“The federal government really needs to step up to the plate,” said Mame Reiley, who chairs the Dulles Corridor Committee for the airports authority’s board. She said Transportation Secretary Ray LaHood has called the Dulles project “one of the most important” transportation projects in the country.
“We’re saying to him: We agree, so show us the money,” she said.
The administration of Virginia Gov. Robert F. McDonnell (R) has not been clear publicly about whether the state plans to contribute $150 million toward the project. McDonnell has objected to the board’s decision to require the lead contractor to sign a work agreement with organized labor.
Virginia Transportation Secretary Sean Connaughton said Wednesday that the state has no plans to contribute $500 million.
“We don’t have it, and we have no intention of giving it,” he said. “Our goal is to get this project back to the original price tag so we can move forward, and the state has already provided the Dulles Toll Road and its revenues to move this project at $2.5 billion.”
Without the additional funds, Reiley said drivers would still have to pay higher rates along the Dulles Toll Road. The revenue is being used to help fund the new rail line. One-way tolls could rise from $2 to $13 in 20 years and to $17 in 30 years, according to an analysis by the airports authority.
With the money, “that’s where the tolls would go down,” she said.
The second part of the Dulles line will run from Reston to Dulles Airport and continue to Loudoun County. It is estimated to cost about $3.5 billion, although federal, state and local officials hope to trim hundreds of millions more from the price.
For months, the region’s local leaders and the airports authority board quarreled about whether to locate the Dulles station above or below ground. Last month, the board voted to approve a deal brokered by LaHood to put the Dulles station above ground, a cost savings of at least $330 million and a reversal of its previous position.
As part of the deal, Loudoun and Fairfax counties are expected to help reduce the overall cost by finding a way to pay for parking garages and the Route 28 station. They are trying to identify public-private partnerships for those deals, and also plan to apply for the same federal money — known as TIFIA, or Transportation Infrastructure Finance and Innovation Act loans — that the authority wants, according to Fairfax County Board of Supervisors Chairman Sharon Bulova.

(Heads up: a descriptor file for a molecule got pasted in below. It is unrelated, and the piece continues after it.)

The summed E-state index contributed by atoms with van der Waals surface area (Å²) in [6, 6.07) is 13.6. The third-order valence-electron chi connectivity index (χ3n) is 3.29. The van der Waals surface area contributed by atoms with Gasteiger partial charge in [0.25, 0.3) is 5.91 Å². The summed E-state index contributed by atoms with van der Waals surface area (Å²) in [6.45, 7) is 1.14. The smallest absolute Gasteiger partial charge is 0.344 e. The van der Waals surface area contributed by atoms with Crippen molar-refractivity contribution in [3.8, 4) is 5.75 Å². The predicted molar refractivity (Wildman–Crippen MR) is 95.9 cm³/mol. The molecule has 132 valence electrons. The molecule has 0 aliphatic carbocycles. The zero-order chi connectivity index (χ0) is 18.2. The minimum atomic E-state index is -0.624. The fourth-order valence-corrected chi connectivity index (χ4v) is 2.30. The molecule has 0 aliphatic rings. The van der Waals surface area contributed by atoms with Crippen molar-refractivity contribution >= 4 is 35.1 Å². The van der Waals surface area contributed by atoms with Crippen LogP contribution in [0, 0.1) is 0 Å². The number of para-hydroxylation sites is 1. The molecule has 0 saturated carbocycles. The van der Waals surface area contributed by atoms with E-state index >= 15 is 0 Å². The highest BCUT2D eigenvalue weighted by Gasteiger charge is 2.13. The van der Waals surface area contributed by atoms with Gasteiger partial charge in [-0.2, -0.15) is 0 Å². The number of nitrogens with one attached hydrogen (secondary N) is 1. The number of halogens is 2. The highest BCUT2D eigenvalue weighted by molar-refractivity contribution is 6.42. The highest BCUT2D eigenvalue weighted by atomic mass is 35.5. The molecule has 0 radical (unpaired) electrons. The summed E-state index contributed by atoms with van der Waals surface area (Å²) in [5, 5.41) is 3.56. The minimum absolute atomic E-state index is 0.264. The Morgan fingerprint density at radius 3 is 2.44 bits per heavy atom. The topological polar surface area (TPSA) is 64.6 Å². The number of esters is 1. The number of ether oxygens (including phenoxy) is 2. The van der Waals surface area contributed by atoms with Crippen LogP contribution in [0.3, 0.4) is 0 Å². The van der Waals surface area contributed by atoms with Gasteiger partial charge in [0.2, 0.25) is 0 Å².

Bulova said the counties are working with LaHood to determine the costs and their options for paying their portions.
“Fairfax would need TIFIA to make it affordable,” Bulova said. “LaHood was encouraging about TIFIA being made available to the counties, not [the airports authority].”
Details of LaHood’s agreement are being ironed out with officials in Loudoun and Fairfax counties. Some members of the airports authority board expressed concern about whether the localities would meet their end of the deal.
“People were asked to share the sacrifice,” said Robert Brown, a member of the airports authority board. “To give up stuff they wanted, to take on some pain. We gave up the underground station and all the players were asked to do things.
“Now they seem to be saying they’ll use their best efforts to do it but a deal is a deal,” Brown said. “Now everybody has to stick to it.”
The first phase of the Dulles project, which runs from Falls Church through Tysons Corner to Reston and is expected to open in 2014, is on time and on budget, according to Pat Nowakowski, executive director of the Dulles project. He briefed the board at its committee meetings Wednesday.
“We will be very close,” he said of the projected cost for Phase 1, which officials have said is $2.75 billion. The federal government committed $900 million to the first phase.
He said Kawasaki, the manufacturer of the new 7000 series rail cars that will run on the Dulles line, has experienced some work issues after the tsunami in Japan. Metro officials said they are “monitoring the situation” and expect to know closer to the end of the year how it might impact production of the rail cars.